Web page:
Drug acting on Autonomic nervous system

What is nervous system and types of nervous system.


What is the nervous system?

The nervous system is a complex part of the body that coordinates an animal’s activities and sensory information by sending and receiving signals to and from various parts of the body.

Your nervous system guides almost everything you do, think, say, or feel. It controls complicated processes like movement, thought, and memory.

Autonomic nervous system
Autonomic nervous system


Central nervous system (CNS)


  • Spinal cord

Peripheral nervous system (PNS)

•Sensory nerves

•Motor nerves

•Spinal nerves

Those nerves that transmit information from the body to the CNS are called  sensory nerves

Nerves that transmit signals from the brain are called motor nerves

Spinal nerves are mixed nerves that serve both functions. 

Peripheral nervous system (PNS)

The Somatic Nervous System

  • Motor neurons:
  • Sensory neurons:

The Autonomic Nervous System

  • Parasympathetic system
  • Sympathetic system

The somatic system is responsible for transmitting sensory information as well as for voluntary movement.

the peripheral nervous system that’s responsible for regulating involuntary body functions, such as blood flow, heartbeat, digestion, and breathing.

Parasympathetic system: This helps maintain normal body functions and conserve physical resources. Once a threat has passed, this system will slow the heart rate, slow breathing, reduce blood flow to muscles, and constrict the pupils. This allows us to return our bodies to a normal resting state.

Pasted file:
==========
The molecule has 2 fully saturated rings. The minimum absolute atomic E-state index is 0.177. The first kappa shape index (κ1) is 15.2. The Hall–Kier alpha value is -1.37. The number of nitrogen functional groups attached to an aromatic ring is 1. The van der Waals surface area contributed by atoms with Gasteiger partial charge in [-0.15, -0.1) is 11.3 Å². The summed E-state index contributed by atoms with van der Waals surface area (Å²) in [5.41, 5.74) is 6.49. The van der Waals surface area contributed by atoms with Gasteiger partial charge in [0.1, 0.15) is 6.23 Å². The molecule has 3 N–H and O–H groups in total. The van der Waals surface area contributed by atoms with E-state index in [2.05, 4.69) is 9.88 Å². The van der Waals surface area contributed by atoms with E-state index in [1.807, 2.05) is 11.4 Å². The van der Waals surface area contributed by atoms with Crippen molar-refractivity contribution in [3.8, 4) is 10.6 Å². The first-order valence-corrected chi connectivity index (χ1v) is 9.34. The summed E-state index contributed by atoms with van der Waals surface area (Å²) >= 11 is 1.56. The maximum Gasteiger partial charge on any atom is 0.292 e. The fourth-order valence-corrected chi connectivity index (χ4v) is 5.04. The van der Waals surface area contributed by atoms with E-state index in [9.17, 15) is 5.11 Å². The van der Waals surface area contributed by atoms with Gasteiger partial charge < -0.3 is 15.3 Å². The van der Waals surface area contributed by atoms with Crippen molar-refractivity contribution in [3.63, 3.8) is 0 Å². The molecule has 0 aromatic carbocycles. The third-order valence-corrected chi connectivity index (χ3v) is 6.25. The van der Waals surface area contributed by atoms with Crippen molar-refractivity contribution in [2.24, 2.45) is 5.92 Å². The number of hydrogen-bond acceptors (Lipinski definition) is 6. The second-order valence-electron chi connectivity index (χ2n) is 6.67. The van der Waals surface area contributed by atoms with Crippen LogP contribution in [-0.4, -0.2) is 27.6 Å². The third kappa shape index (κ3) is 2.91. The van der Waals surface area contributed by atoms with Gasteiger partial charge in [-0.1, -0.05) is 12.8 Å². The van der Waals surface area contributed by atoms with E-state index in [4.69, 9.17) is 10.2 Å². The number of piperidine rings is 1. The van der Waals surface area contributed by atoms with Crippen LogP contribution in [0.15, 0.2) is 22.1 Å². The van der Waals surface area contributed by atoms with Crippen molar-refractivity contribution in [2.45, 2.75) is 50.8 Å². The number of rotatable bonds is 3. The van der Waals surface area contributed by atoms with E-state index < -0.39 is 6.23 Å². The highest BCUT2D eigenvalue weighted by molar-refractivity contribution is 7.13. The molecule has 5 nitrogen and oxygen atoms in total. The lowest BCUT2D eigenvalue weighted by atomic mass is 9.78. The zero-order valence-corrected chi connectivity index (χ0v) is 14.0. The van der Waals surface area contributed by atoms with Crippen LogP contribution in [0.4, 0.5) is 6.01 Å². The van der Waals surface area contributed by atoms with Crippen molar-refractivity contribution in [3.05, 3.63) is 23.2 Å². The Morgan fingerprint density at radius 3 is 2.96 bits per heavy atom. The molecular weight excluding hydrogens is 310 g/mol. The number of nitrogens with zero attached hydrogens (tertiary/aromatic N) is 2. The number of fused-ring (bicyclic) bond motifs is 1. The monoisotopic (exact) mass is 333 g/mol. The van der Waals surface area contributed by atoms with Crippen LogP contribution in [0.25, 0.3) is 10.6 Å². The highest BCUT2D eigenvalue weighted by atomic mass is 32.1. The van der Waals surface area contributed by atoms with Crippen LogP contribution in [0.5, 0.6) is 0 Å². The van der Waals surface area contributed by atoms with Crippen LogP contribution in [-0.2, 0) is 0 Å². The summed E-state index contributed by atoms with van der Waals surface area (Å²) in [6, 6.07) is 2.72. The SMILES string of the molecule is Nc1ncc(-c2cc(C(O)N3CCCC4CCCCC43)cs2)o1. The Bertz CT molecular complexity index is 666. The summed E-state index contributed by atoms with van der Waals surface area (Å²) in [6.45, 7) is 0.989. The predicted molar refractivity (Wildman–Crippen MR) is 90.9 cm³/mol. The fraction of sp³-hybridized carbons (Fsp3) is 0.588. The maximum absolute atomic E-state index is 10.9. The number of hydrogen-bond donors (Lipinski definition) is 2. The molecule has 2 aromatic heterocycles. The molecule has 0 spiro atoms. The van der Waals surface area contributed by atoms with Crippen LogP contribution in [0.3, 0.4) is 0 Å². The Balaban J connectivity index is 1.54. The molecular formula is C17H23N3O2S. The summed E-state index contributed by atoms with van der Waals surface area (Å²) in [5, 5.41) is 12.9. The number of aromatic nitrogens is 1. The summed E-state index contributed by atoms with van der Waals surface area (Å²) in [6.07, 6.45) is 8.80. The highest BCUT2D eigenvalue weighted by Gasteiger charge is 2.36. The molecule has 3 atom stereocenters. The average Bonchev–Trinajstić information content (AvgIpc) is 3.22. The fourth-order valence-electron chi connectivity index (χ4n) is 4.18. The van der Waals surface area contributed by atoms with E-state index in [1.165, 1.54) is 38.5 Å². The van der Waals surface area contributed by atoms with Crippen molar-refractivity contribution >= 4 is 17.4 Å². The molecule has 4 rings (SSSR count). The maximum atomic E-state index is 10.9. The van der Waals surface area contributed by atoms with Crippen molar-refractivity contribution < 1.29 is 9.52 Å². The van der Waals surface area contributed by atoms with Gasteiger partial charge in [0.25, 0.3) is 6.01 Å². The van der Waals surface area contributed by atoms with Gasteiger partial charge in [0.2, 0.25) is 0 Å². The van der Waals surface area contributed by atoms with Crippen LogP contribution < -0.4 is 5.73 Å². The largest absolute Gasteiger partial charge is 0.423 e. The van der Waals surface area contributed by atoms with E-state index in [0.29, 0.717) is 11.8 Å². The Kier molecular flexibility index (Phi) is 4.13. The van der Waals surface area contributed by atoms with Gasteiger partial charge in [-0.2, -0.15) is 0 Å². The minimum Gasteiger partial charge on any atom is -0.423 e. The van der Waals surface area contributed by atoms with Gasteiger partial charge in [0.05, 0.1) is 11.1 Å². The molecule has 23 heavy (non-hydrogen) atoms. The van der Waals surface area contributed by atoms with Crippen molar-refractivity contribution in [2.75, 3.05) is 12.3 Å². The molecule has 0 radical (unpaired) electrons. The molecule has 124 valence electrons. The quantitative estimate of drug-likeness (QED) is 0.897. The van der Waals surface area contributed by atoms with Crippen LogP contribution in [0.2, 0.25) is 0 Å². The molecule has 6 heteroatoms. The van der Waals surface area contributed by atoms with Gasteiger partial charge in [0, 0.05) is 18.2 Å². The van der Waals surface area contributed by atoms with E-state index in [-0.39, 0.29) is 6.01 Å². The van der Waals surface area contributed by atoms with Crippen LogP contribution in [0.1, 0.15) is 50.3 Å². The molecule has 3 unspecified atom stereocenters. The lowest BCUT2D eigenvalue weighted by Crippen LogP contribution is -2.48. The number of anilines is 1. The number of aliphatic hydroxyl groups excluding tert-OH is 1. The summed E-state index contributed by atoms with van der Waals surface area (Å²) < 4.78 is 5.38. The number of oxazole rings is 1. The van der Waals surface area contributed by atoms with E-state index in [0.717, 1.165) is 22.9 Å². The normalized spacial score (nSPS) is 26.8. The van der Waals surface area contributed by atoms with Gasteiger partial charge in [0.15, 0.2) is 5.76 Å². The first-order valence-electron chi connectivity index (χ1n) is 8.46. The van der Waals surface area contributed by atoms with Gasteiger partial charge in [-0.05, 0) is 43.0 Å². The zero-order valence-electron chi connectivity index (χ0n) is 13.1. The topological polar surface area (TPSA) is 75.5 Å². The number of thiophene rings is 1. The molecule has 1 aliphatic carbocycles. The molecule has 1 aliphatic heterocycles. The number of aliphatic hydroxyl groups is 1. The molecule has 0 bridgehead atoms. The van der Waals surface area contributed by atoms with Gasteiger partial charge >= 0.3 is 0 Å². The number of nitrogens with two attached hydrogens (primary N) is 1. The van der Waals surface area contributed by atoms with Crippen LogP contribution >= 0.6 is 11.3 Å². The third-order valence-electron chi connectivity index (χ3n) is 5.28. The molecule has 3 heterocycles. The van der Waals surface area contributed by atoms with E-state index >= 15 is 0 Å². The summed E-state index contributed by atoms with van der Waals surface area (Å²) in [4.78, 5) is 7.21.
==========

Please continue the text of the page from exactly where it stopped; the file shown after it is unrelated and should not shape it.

Sympathetic system: By regulating the flight-or-fight response,1 the sympathetic system prepares the body to expend energy to respond to environmental threats. When action is needed, the sympathetic system triggers a response by accelerating heart rate, increasing breathing rate, boosting blood flow to muscles, activating sweat secretion, and dilating the pupils.

Autonomic nervous system
Autonomic nervous system

What is neurons?

Neurons (also known as neurons or nerve cells) are the basic components of the brain and nervous system. They are the cells that receive sensory input from the outside world, give motor commands to our muscles, and transform and relay electrical signals at every step along the way.

The chemical messengers of the body are typically referred to as neurotransmitters. They are the chemicals that the nervous system uses to send and receive messages between neurons and between neurons and muscles.

Fortunately, the majority of the work is done by the seven “small molecule” neurotransmitters acetylcholine,


gamma-aminobutyric acid (GABA),





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